“The matter between us, sir, is this,” said Price. “You know the corner of the field with the pink hawthorn near Mr. Case’s house? The lane runs past one side of it and a sweetbrier hedge separates it on the other from his garden. Well, sir, the Attorney wishes to enclose that bit of ground with his own, and as it belongs to the village, and moreover is a play-green for the children, and it has been their custom to meet by the hawthorn every Mayday for as many years as I can remember, I was loth to see them turned out of it.”
“Let us go together and look at this piece of ground,” said Sir Arthur. “It is not far off, is it?”
“Oh, no, sir, close by.”
When they reached the ground, Mr. Case saw them from his garden and hurried to the spot. He was afraid of what the farmer might tell Sir Arthur. But this time the Attorney was too late, for the truth had already been told.
“Is this the place you speak of?” asked Sir Arthur.
“Yes, sir,” answered Price.
“Why, Sir Arthur,” said Attorney Case, seeing that he was too late, “let there be no dispute about the ground. Let it belong to the village if you will. I give up all claim to it.”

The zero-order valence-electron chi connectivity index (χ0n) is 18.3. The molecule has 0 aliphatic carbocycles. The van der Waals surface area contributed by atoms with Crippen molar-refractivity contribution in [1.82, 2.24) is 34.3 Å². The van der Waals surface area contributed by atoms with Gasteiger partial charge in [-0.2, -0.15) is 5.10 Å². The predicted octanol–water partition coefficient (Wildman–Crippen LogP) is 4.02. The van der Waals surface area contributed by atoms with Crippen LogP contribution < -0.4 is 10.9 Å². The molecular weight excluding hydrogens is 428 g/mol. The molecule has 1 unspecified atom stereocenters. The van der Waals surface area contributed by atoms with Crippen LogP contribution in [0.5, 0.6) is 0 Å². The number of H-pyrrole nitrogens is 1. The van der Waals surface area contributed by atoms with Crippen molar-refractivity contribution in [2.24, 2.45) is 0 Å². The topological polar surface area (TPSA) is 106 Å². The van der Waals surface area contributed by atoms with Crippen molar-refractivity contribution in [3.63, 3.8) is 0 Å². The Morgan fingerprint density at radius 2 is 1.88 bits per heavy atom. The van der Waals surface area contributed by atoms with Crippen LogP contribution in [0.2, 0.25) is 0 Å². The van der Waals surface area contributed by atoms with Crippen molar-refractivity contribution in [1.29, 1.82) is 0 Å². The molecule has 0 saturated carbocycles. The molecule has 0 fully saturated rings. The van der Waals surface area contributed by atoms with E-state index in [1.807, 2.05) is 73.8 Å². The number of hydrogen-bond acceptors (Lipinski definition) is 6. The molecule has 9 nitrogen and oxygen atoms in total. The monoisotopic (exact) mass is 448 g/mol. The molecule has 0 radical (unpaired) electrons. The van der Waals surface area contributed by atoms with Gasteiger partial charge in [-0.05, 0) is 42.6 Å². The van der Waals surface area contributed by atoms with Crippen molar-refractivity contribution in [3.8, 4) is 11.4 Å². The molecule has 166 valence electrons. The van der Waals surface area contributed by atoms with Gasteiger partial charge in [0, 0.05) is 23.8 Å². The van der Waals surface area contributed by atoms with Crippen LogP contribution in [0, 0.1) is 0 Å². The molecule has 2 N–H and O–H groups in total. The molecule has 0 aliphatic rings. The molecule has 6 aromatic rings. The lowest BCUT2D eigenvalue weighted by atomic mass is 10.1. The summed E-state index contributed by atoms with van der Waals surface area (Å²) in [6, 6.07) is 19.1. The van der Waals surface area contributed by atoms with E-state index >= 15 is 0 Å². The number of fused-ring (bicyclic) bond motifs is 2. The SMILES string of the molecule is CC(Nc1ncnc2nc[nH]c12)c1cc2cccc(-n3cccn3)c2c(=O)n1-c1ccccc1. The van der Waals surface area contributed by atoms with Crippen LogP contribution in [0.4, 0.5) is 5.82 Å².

“But you know well, Mr. Case, that a man cannot give up claim to a place which is not his. You cannot give up this piece of land, for you have no claim to it, as I can prove to you by a look at my maps. This field used to belong to the farm on the other side of the road, but was cut off from it when the lane was made.”
“Indeed you must know best,” said the trembling Attorney, who was afraid of Sir Arthur and enraged to be shown in the wrong before Farmer Price.
“Then,” said Sir Arthur to the farmer, “you understand that this little green is to be a playground for the village children, and I hope they may gather hawthorn from their favorite bush for many a Mayday to come.”
Farmer Price bowed low, which he seldom did, even when he received a kindness for himself, but he was now overjoyed to think of the children’s delight when he should tell them the good news.
“And now, Mr. Case,” said Sir Arthur, turning to the Attorney, “you sent me a lease to look over.”
“Yes, I thought it my duty to do so. I hope it will not hurt the good farmer.”
“No, it will not hurt him,” said Sir Arthur. “I am willing to write a new one for him when he pleases. He has a letter from my brother who let the farm to him, which shows exactly what was meant, even if there was a mistake made in making out the lease. I hope I shall never treat any one unfairly.”
“No, indeed,” said the Attorney, “but I always thought if there was a mistake in a lease it was fair to take advantage of it.”
“Then you shall be judged by your own words,” answered Sir Arthur. “You meant to send me Farmer Price’s lease, but your son has somehow brought me yours instead. I have found a bad mistake in it.”